Women and Pain Research Review: Positive Steps for Clinicians and Patients

A review of research related to women and pain conducted by the American Society of Anesthesiologists® (ASA®) reports that women often suffer unnecessarily from conditions ranging from backaches to pain after cancer surgery, and may resort to pain medications that may be ineffective or possibly harmful. The findings, published as the Women’s Pain Update, are intended to raise awareness of different pain management options and provide guidance in therapy selection.

The results collected from the ASA literature review discuss a range of alternate therapies for pain and also highlight some of the ways in which men and women differ in their experience of pain. Among the findings are the value of combined nerve block and regional anesthesia for managing postsurgical pain from breast cancer; the use of rose oil for menstrual pain; that women report more postsurgical pain than men; the value of yoga for back pain relief; the dangers of opioid medications during pregnancy; and the differing responses of men and women to fibromyalgia pain.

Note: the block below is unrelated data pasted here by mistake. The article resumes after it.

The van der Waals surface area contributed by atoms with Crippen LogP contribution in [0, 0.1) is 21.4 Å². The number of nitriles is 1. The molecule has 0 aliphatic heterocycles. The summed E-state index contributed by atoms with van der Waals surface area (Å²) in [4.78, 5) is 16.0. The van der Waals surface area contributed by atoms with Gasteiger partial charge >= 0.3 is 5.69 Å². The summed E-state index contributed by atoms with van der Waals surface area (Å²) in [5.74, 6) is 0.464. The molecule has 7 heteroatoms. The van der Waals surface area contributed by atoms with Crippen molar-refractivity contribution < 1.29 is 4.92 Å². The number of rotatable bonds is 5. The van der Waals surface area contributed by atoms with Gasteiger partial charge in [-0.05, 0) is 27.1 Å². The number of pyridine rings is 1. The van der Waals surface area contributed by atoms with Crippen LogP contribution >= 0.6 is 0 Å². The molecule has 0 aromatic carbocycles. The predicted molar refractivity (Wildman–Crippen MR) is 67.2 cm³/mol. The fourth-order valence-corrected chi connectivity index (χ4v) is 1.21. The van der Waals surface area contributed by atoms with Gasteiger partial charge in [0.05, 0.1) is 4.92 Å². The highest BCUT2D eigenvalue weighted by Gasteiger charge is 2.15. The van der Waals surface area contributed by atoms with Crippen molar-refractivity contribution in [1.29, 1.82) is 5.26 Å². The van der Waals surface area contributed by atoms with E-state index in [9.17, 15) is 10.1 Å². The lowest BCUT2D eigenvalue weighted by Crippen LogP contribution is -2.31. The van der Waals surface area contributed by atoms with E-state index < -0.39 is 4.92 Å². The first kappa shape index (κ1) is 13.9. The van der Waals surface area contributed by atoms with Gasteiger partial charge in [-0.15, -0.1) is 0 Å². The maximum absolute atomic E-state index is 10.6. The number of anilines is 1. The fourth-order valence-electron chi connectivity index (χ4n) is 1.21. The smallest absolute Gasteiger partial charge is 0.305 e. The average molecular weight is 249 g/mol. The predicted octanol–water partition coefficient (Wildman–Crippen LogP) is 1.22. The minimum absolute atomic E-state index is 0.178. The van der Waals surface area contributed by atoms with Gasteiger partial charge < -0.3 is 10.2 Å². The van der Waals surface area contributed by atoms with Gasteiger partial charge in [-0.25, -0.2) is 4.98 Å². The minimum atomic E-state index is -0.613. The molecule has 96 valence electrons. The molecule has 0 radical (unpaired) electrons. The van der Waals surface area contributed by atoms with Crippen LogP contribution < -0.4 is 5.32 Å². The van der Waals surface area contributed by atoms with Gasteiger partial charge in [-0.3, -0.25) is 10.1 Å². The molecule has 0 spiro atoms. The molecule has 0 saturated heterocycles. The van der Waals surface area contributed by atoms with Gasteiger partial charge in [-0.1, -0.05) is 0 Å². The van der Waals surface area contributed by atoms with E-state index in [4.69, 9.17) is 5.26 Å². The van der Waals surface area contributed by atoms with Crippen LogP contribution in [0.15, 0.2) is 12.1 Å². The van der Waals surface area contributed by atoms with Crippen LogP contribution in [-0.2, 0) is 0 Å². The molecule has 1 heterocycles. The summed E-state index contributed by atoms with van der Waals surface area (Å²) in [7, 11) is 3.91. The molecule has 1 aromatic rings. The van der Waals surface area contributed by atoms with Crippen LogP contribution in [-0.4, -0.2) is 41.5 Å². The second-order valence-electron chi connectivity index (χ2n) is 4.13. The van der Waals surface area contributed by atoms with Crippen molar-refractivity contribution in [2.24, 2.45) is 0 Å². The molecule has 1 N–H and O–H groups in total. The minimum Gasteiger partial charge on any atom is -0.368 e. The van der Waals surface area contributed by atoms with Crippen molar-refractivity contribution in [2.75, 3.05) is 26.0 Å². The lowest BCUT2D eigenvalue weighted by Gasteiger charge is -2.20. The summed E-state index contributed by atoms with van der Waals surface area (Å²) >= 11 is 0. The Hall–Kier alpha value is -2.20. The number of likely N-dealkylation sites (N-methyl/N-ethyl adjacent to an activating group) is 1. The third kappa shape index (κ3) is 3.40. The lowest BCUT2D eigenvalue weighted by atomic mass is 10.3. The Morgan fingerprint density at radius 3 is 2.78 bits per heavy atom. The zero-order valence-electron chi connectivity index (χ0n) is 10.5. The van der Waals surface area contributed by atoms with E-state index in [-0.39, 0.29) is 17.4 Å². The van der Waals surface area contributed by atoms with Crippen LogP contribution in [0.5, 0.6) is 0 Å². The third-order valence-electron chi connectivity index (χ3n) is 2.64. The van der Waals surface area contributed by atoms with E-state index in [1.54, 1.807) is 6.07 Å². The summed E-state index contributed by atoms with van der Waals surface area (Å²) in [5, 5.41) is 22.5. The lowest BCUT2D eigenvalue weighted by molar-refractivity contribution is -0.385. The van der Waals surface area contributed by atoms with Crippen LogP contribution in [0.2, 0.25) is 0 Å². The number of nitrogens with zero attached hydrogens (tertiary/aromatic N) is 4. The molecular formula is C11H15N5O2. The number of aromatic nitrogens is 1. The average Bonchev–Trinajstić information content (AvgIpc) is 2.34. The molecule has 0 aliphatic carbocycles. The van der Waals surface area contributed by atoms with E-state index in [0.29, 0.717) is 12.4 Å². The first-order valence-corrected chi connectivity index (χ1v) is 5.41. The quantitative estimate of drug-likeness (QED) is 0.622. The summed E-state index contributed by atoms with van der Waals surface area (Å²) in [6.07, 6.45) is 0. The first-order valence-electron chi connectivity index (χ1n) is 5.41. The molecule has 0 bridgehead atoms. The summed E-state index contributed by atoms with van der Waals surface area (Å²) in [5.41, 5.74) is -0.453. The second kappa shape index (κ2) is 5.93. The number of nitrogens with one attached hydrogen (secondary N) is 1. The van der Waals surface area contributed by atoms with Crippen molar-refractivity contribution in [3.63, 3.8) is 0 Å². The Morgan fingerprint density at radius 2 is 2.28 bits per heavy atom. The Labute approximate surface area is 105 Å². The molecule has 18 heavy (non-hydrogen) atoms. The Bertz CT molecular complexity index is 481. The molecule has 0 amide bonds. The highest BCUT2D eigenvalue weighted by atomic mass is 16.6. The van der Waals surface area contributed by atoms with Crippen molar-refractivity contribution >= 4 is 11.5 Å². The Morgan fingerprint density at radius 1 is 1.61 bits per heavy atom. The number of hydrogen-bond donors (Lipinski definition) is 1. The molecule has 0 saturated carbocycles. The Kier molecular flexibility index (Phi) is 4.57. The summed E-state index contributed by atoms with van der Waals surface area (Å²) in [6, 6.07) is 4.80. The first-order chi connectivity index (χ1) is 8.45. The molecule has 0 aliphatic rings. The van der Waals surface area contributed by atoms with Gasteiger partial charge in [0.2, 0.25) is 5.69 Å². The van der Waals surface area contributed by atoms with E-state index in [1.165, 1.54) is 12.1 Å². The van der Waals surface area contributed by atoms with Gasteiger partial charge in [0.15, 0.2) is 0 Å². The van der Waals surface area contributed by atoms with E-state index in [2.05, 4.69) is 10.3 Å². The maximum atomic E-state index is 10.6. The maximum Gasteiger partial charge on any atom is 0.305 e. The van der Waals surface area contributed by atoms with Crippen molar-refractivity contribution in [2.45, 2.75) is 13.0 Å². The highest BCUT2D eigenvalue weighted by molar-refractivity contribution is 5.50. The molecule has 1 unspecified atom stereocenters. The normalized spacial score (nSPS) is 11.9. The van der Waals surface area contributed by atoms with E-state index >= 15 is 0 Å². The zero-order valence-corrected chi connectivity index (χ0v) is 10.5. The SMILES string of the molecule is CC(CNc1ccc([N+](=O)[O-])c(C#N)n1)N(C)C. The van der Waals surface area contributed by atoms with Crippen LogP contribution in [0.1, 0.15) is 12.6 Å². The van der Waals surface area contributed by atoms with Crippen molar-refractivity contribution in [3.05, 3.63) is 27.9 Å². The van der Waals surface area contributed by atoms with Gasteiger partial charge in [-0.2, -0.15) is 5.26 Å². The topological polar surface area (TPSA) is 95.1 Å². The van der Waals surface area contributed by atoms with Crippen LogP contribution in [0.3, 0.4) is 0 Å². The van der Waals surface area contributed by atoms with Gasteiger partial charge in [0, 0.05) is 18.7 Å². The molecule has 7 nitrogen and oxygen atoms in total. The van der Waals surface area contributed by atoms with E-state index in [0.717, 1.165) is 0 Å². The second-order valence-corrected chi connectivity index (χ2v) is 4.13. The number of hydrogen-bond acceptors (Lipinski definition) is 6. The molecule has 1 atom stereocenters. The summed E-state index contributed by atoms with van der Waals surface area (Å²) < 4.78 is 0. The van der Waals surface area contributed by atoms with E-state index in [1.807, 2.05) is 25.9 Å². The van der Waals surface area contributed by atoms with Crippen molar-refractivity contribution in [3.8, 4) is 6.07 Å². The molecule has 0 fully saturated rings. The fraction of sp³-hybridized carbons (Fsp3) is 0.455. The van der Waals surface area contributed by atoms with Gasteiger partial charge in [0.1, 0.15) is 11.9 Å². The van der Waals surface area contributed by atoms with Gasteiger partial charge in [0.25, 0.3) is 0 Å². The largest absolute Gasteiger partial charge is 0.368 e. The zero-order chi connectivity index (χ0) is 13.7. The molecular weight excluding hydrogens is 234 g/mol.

Read more about the findings, with link to the report, here.



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